Let me tell you about my good friend Marty Petersen. He was one of the most intriguing people I have ever met, and had the pleasure to work with. Marty was always all in whatever task he undertook. When I met him, he was handling the purchasing for us at Automated Systems, the PCB shop we both worked at just outside of Milwaukee. He was actually, the best negotiator I ever met. I mean, he was such a good negotiator that he would actually strike fear in the hearts of the people who had to negotiate with him. He almost always got the deal he wanted, and he did it with a smile on his face.
One time when he was shopping for a new car, he asked our company president Bob Fleming, for an introduction to Bob’s friend Russ Darrow, the owner of the largest Toyota dealership in town. Bob had bought so many Toyota’s from Russ Darrow, that he and his family had actually appeared in their commercials. Unfortunately for Bob, Marty did such a good job at negotiating for his Toyota, that after he left with his new “under priced” car, Russ Darrow himself called Bob with a plea to never let Marty come back to his dealership again because, as Russ told Bob, Marty had taken them to the cleaners.
A few years later I asked Marty to join my sales team and gave him the Southwest territory. This was one of the best decisions I ever made. He quickly become the most successful sales person on our team as well as just about the most successful sales person I have had the privilege to manage. That man could sell, as well as he could buy!
I loved travelling with him because he knew all the angles. He kept a log of every flight he had ever taken, what the airline was, what the equipment was, and what the best seat on the plane was. He tracked frequent flyer points like they were gold nuggets. And, there was no one better than him when one of our flights was cancelled. The very idea that a flight was canceled, was to Marty, like meat was to a lion. He loved it. All I had to do was sit back and watch him do his thing. He would stand there at the ticket counter, just laying on his charm and using his Columbo persistence, he would inevitably come back and with a big smile on his face, and show me two tickets to a better flight with better seats, on a better airline, than we’d had in the first place
No matter what situation we faced together Marty could always calm me down. When something went wrong with my computer, he would always stop me from throwing it against the wall and tell me to just and relax while he looked at it. And of course, he would take his time and calmly get to the problem and fix it. Which was great, but then, and this is the part I hated, he would make me sit there and listen to his step by step explanation of what had happened, and what I should do to make sure it didn’t happen again. Man, that drove me crazy. So crazy, that I would sit there mumbling things like, ‘I don’t care” and the very “intelligent” and impatient “Yeah, yeah, yeah” while he would say “are you listening to me? This is important stuff. You need to know this.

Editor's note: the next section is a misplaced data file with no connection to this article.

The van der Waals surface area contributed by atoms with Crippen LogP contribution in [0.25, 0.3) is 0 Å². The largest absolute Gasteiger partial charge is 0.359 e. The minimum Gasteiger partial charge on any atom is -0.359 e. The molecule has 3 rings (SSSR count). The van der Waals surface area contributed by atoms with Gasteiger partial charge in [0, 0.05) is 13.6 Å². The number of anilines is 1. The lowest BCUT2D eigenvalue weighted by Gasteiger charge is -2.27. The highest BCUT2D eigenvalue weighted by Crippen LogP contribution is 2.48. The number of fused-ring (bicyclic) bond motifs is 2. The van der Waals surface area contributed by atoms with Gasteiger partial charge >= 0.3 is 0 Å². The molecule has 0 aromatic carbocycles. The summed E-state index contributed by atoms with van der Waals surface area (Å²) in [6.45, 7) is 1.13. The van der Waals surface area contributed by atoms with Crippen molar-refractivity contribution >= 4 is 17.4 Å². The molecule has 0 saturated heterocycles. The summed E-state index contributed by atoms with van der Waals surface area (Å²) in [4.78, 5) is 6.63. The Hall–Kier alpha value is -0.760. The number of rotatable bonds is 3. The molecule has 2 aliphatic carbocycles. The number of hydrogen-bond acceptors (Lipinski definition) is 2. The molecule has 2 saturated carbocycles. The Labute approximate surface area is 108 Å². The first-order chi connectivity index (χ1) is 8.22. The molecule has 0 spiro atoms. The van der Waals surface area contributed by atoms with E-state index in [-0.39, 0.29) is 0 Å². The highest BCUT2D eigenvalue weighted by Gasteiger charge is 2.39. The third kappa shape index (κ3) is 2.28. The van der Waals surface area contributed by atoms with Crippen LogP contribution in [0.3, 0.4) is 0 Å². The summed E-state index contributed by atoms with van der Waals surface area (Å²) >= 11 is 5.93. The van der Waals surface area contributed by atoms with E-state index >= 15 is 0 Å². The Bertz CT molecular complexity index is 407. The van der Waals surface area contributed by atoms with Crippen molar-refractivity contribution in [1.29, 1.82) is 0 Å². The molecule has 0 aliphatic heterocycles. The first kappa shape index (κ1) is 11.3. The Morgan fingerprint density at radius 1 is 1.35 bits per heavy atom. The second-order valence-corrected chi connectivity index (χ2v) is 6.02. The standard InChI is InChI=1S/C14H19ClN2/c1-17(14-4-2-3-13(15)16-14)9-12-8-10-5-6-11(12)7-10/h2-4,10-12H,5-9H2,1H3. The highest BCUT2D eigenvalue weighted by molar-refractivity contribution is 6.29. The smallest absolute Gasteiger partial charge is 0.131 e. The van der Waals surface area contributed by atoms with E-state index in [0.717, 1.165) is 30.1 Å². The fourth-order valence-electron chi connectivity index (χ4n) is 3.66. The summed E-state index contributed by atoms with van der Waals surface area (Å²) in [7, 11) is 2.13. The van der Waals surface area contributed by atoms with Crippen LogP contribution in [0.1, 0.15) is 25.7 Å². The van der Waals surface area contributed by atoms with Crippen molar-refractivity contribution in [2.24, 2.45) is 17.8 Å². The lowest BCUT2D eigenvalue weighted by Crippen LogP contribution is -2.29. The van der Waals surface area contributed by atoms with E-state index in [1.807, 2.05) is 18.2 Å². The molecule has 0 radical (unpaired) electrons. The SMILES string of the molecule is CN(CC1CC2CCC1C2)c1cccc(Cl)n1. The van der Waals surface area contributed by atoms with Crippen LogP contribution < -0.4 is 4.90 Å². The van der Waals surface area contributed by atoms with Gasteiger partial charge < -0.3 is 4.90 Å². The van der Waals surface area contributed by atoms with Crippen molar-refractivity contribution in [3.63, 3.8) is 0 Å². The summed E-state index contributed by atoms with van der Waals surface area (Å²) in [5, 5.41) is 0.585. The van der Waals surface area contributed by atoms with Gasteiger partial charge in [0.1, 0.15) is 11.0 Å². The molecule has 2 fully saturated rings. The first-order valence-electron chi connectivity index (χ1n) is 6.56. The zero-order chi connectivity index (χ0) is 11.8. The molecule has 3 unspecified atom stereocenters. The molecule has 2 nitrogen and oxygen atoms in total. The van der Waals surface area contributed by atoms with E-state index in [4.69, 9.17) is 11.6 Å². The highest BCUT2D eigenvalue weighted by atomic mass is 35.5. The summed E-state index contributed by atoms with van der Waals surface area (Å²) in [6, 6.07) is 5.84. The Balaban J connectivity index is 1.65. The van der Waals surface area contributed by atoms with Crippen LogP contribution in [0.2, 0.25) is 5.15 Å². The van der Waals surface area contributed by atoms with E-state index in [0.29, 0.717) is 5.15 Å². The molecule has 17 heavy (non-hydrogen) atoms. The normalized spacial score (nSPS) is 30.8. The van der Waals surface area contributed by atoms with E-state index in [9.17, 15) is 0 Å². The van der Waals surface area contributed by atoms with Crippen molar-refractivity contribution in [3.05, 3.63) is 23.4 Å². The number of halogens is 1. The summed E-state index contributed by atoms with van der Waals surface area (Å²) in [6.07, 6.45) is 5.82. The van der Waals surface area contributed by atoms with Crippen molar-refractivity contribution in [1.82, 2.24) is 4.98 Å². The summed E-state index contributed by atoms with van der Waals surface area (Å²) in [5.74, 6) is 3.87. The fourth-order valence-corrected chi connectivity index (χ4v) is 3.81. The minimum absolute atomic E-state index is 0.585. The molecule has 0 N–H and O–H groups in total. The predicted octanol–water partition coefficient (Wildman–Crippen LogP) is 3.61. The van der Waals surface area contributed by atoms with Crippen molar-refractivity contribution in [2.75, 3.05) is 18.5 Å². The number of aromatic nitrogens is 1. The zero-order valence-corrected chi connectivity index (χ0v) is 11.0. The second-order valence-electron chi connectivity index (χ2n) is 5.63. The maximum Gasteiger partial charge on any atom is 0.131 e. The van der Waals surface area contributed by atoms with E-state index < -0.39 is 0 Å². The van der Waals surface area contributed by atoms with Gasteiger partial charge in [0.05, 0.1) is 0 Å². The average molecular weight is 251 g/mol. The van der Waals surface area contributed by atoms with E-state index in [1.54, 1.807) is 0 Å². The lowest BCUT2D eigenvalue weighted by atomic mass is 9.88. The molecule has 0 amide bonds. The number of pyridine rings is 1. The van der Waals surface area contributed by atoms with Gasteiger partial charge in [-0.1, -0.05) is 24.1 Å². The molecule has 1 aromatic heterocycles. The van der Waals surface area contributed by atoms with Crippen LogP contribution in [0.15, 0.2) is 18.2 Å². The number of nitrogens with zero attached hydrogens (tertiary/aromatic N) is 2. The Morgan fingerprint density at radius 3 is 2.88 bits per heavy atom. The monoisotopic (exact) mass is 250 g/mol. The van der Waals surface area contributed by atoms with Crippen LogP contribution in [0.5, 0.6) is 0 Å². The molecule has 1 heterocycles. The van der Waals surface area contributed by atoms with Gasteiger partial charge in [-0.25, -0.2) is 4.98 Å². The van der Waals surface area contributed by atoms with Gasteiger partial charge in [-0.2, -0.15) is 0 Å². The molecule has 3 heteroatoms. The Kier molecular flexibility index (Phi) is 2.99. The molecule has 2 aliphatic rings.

Since Marty retired a few years ago he’d been working with me at D.B. Management, handling all the newsletters for my company and our customers. And once again he was the perfect foil to my extreme impatience. He always made sure that the text that I gave him for the newsletters was correct, appropriate, and on time and he kept me on track to make sure that all newsletters got out when they were supposed to get out. While I was always impetuous and impatient, Marty was careful, and meticulous and somehow it always worked.
In his later years I was thrilled that Marty and his wife Diane joined Crossroads Presbyterian Church, the Church my family belonged to when we lived in Wisconsin. They joined after we had moved to Maine, so I was always a little sad that we didn’t get to worship together. But he never failed to keep me abreast of all the goings on at Crossroads where he and Diane had become hard working and dedicated members of their Church community.
Well, Marty passed away suddenly this week. I found out when his wife called me on his phone early Wednesday morning and seeing the “Marty” on the caller ID, I smiled and thought, “What newsletter did I screw up this time?” But when I heard Diane’s sad voice on the phone…my heart stopped, and I knew what she was going to tell me… and I was right, he was gone.
Marty was a good man, a true friend to many, the kind of man who would literally stop everything he was doing if you were in trouble. Your problem was his problem, because that’s what to him, friendship was all about. The owner of one of the last companies Marty worked for when told of Marty’s passing said this. “He was one of the best individuals to have ever worked for my company”. And I might add Marty was one of the best individuals I knew period. So long Marty.
As we all get older let’s remember how fragile life can be, here one day and gone the next, and cherish the time we have together. It’s only common sense.